Japan Geoscience Union Meeting 2016

Presentation information

International Session (Oral)

Symbol A (Atmospheric and Hydrospheric Sciences) » A-OS Ocean Sciences & Ocean Environment

[A-OS03] Marine ecosystem and biogeochemical cycles: theory, observation and modeling

Mon. May 23, 2016 10:45 AM - 12:10 PM 202 (2F)

Convener:*Shin-ichi Ito(Atmosphere and Ocean Research Institute, The University of Tokyo), Takafumi Hirata(Faculty of Environmental Earth Science, Hokkaido University), Eileen E. Hofmann(Old Dominion University), Charles Stock(Geophysical Fluid Dynamics Laboratory), Chair:Takafumi Hirata(Faculty of Environmental Earth Science, Hokkaido University), Charles A Stock(Geophysical Fluid Dynamics Laboratory)

11:20 AM - 11:40 AM

[AOS03-09] A new perspective on the foraging ecology of apex predators in the California Current: results from a fully coupled ecosystem model.

★Invited papers

*Jerome Fiechter1, Luis Huckstadt1, Kenneth Rose2, Daniel Costa1, Enrique Curchitser3, Katherine Hedstrom4, Christopher Edwards1 (1.Univ. California Santa Cruz, 2.Louisiana State Univ., 3.Rutgers Univ., 4.Univ. Alaska Fairbanks)

Keywords:Ecosystem model, Foraging ecology, California Current, Marine predators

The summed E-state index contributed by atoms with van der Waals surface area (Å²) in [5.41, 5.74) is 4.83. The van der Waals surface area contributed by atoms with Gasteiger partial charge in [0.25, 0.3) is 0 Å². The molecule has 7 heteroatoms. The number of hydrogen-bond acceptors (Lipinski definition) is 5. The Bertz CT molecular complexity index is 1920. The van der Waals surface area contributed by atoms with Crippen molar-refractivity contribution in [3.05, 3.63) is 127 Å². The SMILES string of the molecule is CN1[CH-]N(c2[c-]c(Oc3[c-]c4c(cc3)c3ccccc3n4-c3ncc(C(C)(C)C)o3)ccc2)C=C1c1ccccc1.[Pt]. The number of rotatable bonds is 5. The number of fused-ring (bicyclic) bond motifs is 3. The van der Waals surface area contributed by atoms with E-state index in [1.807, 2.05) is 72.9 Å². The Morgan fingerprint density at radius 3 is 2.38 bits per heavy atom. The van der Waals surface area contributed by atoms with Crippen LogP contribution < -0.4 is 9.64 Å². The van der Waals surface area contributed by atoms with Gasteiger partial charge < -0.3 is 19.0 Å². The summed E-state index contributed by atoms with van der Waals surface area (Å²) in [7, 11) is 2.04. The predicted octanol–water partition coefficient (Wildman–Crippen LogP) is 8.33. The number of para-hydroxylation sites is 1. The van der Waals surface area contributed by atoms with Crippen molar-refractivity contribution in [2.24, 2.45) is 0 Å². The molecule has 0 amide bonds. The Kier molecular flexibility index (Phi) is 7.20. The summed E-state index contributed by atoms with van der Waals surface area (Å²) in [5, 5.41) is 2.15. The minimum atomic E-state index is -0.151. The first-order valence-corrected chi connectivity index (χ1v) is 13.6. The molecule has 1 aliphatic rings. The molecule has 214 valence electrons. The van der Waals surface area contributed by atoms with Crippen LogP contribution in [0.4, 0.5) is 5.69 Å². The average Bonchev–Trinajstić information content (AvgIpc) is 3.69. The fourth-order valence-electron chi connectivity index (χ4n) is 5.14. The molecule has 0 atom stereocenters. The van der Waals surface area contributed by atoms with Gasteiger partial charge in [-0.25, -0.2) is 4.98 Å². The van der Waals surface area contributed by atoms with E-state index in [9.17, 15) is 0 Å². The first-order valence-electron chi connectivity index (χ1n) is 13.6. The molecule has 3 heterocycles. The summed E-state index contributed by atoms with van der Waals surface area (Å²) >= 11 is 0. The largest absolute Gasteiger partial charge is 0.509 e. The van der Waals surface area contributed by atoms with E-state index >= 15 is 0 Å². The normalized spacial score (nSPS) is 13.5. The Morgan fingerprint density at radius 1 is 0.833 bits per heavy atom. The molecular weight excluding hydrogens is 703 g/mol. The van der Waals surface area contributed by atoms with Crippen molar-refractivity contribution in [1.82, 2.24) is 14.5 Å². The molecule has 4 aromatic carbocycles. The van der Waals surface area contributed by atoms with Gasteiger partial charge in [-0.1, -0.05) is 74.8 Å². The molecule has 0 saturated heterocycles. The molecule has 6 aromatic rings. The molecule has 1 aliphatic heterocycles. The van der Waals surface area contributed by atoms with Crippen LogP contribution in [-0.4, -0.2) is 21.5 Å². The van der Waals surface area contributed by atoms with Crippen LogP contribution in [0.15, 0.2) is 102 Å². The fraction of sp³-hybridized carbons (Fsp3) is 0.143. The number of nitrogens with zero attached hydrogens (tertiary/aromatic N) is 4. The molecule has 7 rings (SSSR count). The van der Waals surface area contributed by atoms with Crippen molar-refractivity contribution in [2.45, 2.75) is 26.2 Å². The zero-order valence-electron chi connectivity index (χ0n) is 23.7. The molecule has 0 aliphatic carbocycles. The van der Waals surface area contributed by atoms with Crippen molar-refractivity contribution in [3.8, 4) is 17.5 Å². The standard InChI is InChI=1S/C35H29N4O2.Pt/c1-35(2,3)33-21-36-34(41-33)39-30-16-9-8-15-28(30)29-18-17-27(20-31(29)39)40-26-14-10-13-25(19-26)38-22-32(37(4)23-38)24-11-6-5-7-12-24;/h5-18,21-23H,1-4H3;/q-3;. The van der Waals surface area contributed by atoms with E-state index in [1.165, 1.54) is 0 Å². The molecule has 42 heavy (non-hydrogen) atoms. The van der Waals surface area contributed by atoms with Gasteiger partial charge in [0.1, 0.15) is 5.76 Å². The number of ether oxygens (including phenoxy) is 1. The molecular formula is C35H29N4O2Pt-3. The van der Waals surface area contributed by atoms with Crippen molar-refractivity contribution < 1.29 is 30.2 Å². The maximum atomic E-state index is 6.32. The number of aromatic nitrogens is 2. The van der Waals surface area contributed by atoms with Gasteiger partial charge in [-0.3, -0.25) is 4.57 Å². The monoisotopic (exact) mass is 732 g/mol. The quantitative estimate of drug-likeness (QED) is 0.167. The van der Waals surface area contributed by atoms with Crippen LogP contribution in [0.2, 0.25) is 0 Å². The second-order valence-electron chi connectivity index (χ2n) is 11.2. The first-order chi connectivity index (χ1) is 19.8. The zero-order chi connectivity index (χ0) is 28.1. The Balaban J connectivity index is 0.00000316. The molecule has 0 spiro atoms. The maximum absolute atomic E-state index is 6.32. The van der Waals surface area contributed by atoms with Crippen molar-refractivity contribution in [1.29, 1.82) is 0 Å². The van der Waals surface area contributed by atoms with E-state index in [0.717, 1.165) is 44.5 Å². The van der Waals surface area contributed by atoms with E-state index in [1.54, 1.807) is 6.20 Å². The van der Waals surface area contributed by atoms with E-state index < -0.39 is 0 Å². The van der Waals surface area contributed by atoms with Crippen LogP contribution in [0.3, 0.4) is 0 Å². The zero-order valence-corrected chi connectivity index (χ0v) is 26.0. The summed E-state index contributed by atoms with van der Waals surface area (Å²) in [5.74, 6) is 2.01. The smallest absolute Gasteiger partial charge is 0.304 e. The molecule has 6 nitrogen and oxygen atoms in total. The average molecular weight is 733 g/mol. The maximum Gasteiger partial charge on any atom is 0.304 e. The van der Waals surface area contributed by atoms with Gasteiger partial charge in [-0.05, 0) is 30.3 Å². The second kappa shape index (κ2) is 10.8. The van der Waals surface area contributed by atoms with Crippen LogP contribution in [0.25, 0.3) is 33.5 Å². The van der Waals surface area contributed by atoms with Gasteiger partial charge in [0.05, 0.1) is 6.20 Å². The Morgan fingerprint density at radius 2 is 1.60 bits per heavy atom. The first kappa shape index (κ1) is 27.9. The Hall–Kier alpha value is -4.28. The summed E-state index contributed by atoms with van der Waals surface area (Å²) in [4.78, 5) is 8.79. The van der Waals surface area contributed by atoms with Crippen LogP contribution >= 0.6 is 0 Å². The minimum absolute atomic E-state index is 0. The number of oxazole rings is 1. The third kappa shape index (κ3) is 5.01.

Results from a fully coupled ecosystem model for the California Current Large Marine Ecosystem are used to describe the impact of environmental variability on the foraging ecology of its most abundant apex predator, California sea lions. The ecosystem model consists of a biogeochemical submodel embedded in a regional ocean circulation submodel, and both coupled with a multi-species individual-based submodel for forage fish (sardine and anchovy) and California sea lions. Sardine and anchovy are specifically included in the model as they represent important prey sources for California sea lions and exhibit significant interannual and decadal variability in population abundances. Output from a 20-year run (1989-2008) of the model demonstrates how different physical and biological processes control habitat utilization and foraging success of California sea lions on interannual time scales, with the dominant modes of variability linked to sardine abundance and coastal upwelling intensity. The results also illustrate how variability in environmental conditions, forage fish distribution, and prey assemblage affect sea lions feeding success. While specifically focusing on the foraging ecology of sea lions, the modeling framework has the ability to provide new and unique perspectives on trophic interactions in the California Current, or other regions where similar end-to-end ecosystem models may be implemented.